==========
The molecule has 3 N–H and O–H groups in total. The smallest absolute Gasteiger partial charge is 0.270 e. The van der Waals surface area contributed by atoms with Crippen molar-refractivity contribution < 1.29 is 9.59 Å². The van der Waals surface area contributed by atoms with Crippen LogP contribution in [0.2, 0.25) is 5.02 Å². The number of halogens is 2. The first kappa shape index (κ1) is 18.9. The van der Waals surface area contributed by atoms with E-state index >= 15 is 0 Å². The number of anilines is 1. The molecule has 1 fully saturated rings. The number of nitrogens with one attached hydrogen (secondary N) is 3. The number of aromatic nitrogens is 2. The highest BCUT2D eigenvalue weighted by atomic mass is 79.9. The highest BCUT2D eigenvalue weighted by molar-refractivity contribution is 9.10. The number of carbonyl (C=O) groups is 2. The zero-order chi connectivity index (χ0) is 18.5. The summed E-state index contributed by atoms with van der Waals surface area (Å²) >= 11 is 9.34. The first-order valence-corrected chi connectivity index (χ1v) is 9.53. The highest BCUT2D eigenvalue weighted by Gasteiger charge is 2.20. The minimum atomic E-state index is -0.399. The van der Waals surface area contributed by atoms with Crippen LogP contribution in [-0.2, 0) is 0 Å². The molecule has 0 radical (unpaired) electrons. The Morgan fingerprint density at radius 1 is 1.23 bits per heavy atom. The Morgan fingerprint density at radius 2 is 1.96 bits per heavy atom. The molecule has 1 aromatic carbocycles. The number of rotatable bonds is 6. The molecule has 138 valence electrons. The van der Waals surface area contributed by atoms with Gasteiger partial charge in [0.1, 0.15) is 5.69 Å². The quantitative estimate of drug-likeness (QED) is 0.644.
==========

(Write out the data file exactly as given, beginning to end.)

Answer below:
The molecule has 3 N–H and O–H groups in total. The smallest absolute Gasteiger partial charge is 0.270 e. The van der Waals surface area contributed by atoms with Crippen molar-refractivity contribution < 1.29 is 9.59 Å². The van der Waals surface area contributed by atoms with Crippen LogP contribution in [0.2, 0.25) is 5.02 Å². The number of halogens is 2. The first kappa shape index (κ1) is 18.9. The van der Waals surface area contributed by atoms with E-state index >= 15 is 0 Å². The number of anilines is 1. The molecule has 1 fully saturated rings. The number of nitrogens with one attached hydrogen (secondary N) is 3. The number of aromatic nitrogens is 2. The highest BCUT2D eigenvalue weighted by atomic mass is 79.9. The highest BCUT2D eigenvalue weighted by molar-refractivity contribution is 9.10. The number of carbonyl (C=O) groups is 2. The zero-order chi connectivity index (χ0) is 18.5. The summed E-state index contributed by atoms with van der Waals surface area (Å²) >= 11 is 9.34. The first-order valence-corrected chi connectivity index (χ1v) is 9.53. The highest BCUT2D eigenvalue weighted by Gasteiger charge is 2.20. The minimum atomic E-state index is -0.399. The van der Waals surface area contributed by atoms with Crippen LogP contribution in [-0.2, 0) is 0 Å². The molecule has 0 radical (unpaired) electrons. The Morgan fingerprint density at radius 1 is 1.23 bits per heavy atom. The Morgan fingerprint density at radius 2 is 1.96 bits per heavy atom. The molecule has 1 aromatic carbocycles. The number of rotatable bonds is 6. The molecule has 138 valence electrons. The van der Waals surface area contributed by atoms with Gasteiger partial charge in [0.1, 0.15) is 5.69 Å². The quantitative estimate of drug-likeness (QED) is 0.644.